Friday, July 04, 2008

Viacom battle with Google threatens privacy

In a move that has rocked internet users across the world a judge has ruled that Google must hand private data over to the media giant Viacom. The company has fought long and hard against what it calls widespread copyright infringement and has demanded the Google give it information connected with the video website You Tube. The 12 terabytes of data would include user names and IP [internet protocol] addresses as well as a list of videos viewed by each user. Many groups have criticised the move as a step too far with regards privacy invasion and there has already been cals by some You Tube users to boycott Viacom products, programmes, channels and even products advertised on their channels.

Google have asked that they strip the private information before handing it over to Viacom but have not yet received a response from the media company which started legal action against the internet giant in 2007. Digital rights group the Electronic Frontier Foundation (EFF) called the ruling a "set-back to privacy rights" saying it “will allow Viacom to see what you are watching on YouTube. We urge Viacom to back off this overbroad request and Google to take all steps necessary to challenge this order and protect the rights of its users." The body said the ruling was also potentially unlawful because the log data did contain personally identifiable data. Leading privacy expert Simon Davies told BBC News that the privacy of millions of YouTube users was threatened but that Google had not reacted to threat sooner. “The chickens have come home to roost for Google. Their arrogance and refusal to listen to friendly advice has resulted in the privacy of tens of millions being placed under threat."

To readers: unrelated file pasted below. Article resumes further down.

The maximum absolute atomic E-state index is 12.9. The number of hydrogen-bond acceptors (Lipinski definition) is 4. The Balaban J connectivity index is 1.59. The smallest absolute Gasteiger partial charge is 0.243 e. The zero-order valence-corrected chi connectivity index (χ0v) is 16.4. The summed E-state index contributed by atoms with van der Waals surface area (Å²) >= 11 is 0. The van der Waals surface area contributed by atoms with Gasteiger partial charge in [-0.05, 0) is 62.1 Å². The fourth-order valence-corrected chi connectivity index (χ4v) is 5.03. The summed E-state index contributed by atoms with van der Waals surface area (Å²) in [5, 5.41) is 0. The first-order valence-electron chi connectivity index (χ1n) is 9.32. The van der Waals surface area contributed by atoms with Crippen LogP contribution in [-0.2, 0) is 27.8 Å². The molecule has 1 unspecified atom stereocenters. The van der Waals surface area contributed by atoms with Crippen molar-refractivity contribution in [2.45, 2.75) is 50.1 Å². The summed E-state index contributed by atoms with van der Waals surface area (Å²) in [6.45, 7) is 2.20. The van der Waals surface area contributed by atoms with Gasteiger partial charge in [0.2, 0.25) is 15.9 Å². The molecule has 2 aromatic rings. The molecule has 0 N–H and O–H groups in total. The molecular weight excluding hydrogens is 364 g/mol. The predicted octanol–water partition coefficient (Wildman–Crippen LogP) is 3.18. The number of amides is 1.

Mr Davies said privacy campaigners had warned Google for years that IP addresses were personally identifiable information. Google pledged last year to make IP addresses anonymous for search information but it has said nothing about YouTube data. Mr Davies said, "Governments and organisations are realising that companies like Google have a warehouse full of data. And while that data is stored it is under threat of being used and putting privacy in danger."

The threat to privacy by large companies handing over data to authorities is well documented. In 2005 Yahoo was highly criticised after it handed data to Chinese authorities resulting in the arrest of at least one Chinese journalists. Shi Tao was jailed after Yahoo helped Chinese officials identify him. He was jailed for sending on to foreign websites an e-mail from the ruling Communist Party warning journalists not to cover the 15th anniversary of the Tiananmen Square massacre in 2004. He was tracked down and jailed for 10 years for subversion after Yahoo passed on his e-mail and IP address to officials. Another man, Wang Xiaoning, was also given a 10 year sentence for "incitement to subvert state power" after publishing pro-democracy material online. He too had been traced using information handed over by the internet company Yahoo [BBC].

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